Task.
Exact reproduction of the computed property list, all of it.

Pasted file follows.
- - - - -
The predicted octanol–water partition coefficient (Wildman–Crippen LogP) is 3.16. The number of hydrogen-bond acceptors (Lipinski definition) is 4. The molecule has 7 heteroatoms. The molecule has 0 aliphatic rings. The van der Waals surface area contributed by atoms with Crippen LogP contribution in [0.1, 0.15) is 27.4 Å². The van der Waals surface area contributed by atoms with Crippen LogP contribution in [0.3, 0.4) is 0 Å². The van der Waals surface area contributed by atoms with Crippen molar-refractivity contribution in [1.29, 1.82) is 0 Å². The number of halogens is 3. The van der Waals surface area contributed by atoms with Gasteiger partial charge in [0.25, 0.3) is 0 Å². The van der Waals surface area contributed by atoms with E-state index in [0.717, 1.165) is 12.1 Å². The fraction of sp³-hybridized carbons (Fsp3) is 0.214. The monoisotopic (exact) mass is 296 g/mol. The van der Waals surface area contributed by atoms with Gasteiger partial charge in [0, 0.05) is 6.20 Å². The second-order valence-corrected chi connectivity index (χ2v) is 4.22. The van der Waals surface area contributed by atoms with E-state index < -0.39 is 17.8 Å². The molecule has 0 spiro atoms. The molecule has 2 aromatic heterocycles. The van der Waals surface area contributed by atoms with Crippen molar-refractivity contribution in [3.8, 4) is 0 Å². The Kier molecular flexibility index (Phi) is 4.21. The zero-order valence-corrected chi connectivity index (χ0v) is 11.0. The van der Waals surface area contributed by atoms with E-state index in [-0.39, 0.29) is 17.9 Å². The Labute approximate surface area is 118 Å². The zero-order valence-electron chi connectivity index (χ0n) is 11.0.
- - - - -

The predicted octanol–water partition coefficient (Wildman–Crippen LogP) is 3.16. The number of hydrogen-bond acceptors (Lipinski definition) is 4. The molecule has 7 heteroatoms. The molecule has 0 aliphatic rings. The van der Waals surface area contributed by atoms with Crippen LogP contribution in [0.1, 0.15) is 27.4 Å². The van der Waals surface area contributed by atoms with Crippen LogP contribution in [0.3, 0.4) is 0 Å². The van der Waals surface area contributed by atoms with Crippen molar-refractivity contribution in [1.29, 1.82) is 0 Å². The number of halogens is 3. The van der Waals surface area contributed by atoms with Gasteiger partial charge in [0.25, 0.3) is 0 Å². The van der Waals surface area contributed by atoms with E-state index in [0.717, 1.165) is 12.1 Å². The fraction of sp³-hybridized carbons (Fsp3) is 0.214. The monoisotopic (exact) mass is 296 g/mol. The van der Waals surface area contributed by atoms with Gasteiger partial charge in [0, 0.05) is 6.20 Å². The second-order valence-corrected chi connectivity index (χ2v) is 4.22. The van der Waals surface area contributed by atoms with E-state index < -0.39 is 17.8 Å². The molecule has 0 spiro atoms. The molecule has 2 aromatic heterocycles. The van der Waals surface area contributed by atoms with Crippen molar-refractivity contribution in [3.8, 4) is 0 Å². The Kier molecular flexibility index (Phi) is 4.21. The zero-order valence-corrected chi connectivity index (χ0v) is 11.0. The van der Waals surface area contributed by atoms with E-state index in [-0.39, 0.29) is 17.9 Å². The Labute approximate surface area is 118 Å². The zero-order valence-electron chi connectivity index (χ0n) is 11.0.